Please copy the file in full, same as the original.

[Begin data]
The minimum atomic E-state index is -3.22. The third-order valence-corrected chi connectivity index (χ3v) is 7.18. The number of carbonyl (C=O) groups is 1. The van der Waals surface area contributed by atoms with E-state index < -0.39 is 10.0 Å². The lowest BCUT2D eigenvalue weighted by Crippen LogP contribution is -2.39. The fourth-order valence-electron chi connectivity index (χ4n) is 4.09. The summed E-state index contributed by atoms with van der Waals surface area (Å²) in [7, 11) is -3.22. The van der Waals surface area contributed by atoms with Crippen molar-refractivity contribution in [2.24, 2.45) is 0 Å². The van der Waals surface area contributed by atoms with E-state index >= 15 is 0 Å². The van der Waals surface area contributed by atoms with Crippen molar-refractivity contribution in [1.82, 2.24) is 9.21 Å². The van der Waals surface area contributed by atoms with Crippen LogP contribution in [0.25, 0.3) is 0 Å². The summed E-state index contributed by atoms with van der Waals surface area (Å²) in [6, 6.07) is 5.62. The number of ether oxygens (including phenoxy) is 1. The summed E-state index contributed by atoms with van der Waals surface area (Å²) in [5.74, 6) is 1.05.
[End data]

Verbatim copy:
The minimum atomic E-state index is -3.22. The third-order valence-corrected chi connectivity index (χ3v) is 7.18. The number of carbonyl (C=O) groups is 1. The van der Waals surface area contributed by atoms with E-state index < -0.39 is 10.0 Å². The lowest BCUT2D eigenvalue weighted by Crippen LogP contribution is -2.39. The fourth-order valence-electron chi connectivity index (χ4n) is 4.09. The summed E-state index contributed by atoms with van der Waals surface area (Å²) in [7, 11) is -3.22. The van der Waals surface area contributed by atoms with Crippen molar-refractivity contribution in [2.24, 2.45) is 0 Å². The van der Waals surface area contributed by atoms with E-state index >= 15 is 0 Å². The van der Waals surface area contributed by atoms with Crippen molar-refractivity contribution in [1.82, 2.24) is 9.21 Å². The van der Waals surface area contributed by atoms with Crippen LogP contribution in [0.25, 0.3) is 0 Å². The summed E-state index contributed by atoms with van der Waals surface area (Å²) in [6, 6.07) is 5.62. The number of ether oxygens (including phenoxy) is 1. The summed E-state index contributed by atoms with van der Waals surface area (Å²) in [5.74, 6) is 1.05.